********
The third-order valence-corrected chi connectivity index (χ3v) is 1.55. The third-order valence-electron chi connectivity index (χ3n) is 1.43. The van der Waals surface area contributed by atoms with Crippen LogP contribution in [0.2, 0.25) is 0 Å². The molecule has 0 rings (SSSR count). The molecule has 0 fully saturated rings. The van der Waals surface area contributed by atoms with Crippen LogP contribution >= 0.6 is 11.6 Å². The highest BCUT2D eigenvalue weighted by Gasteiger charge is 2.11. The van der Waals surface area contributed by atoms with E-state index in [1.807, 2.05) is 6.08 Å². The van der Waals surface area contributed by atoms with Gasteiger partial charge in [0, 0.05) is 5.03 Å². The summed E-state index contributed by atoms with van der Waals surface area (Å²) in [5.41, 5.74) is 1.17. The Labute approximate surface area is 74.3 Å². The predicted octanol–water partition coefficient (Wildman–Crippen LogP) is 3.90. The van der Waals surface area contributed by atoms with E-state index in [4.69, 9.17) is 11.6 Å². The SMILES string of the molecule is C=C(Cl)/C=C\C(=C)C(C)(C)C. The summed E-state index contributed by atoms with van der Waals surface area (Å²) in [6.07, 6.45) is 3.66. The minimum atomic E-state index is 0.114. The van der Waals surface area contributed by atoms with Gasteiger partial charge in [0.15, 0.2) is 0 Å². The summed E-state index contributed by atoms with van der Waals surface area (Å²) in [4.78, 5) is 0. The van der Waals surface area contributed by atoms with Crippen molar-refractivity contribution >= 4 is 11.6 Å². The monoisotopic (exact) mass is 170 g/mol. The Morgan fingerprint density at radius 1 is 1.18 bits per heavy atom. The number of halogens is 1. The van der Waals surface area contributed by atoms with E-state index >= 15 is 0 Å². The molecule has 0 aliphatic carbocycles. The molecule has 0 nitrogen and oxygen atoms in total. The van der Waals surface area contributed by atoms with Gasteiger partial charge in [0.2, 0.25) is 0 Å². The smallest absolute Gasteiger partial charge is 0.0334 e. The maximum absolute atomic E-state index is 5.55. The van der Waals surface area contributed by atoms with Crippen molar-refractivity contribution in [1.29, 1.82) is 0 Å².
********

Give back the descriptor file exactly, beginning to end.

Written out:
The third-order valence-corrected chi connectivity index (χ3v) is 1.55. The third-order valence-electron chi connectivity index (χ3n) is 1.43. The van der Waals surface area contributed by atoms with Crippen LogP contribution in [0.2, 0.25) is 0 Å². The molecule has 0 rings (SSSR count). The molecule has 0 fully saturated rings. The van der Waals surface area contributed by atoms with Crippen LogP contribution >= 0.6 is 11.6 Å². The highest BCUT2D eigenvalue weighted by Gasteiger charge is 2.11. The van der Waals surface area contributed by atoms with E-state index in [1.807, 2.05) is 6.08 Å². The van der Waals surface area contributed by atoms with Gasteiger partial charge in [0, 0.05) is 5.03 Å². The summed E-state index contributed by atoms with van der Waals surface area (Å²) in [5.41, 5.74) is 1.17. The Labute approximate surface area is 74.3 Å². The predicted octanol–water partition coefficient (Wildman–Crippen LogP) is 3.90. The van der Waals surface area contributed by atoms with E-state index in [4.69, 9.17) is 11.6 Å². The SMILES string of the molecule is C=C(Cl)/C=C\C(=C)C(C)(C)C. The summed E-state index contributed by atoms with van der Waals surface area (Å²) in [6.07, 6.45) is 3.66. The minimum atomic E-state index is 0.114. The van der Waals surface area contributed by atoms with Gasteiger partial charge in [0.15, 0.2) is 0 Å². The summed E-state index contributed by atoms with van der Waals surface area (Å²) in [4.78, 5) is 0. The van der Waals surface area contributed by atoms with Crippen molar-refractivity contribution >= 4 is 11.6 Å². The monoisotopic (exact) mass is 170 g/mol. The Morgan fingerprint density at radius 1 is 1.18 bits per heavy atom. The number of halogens is 1. The van der Waals surface area contributed by atoms with E-state index >= 15 is 0 Å². The molecule has 0 aliphatic carbocycles. The molecule has 0 nitrogen and oxygen atoms in total. The van der Waals surface area contributed by atoms with Gasteiger partial charge in [0.2, 0.25) is 0 Å². The smallest absolute Gasteiger partial charge is 0.0334 e. The maximum absolute atomic E-state index is 5.55. The van der Waals surface area contributed by atoms with Crippen molar-refractivity contribution in [1.29, 1.82) is 0 Å².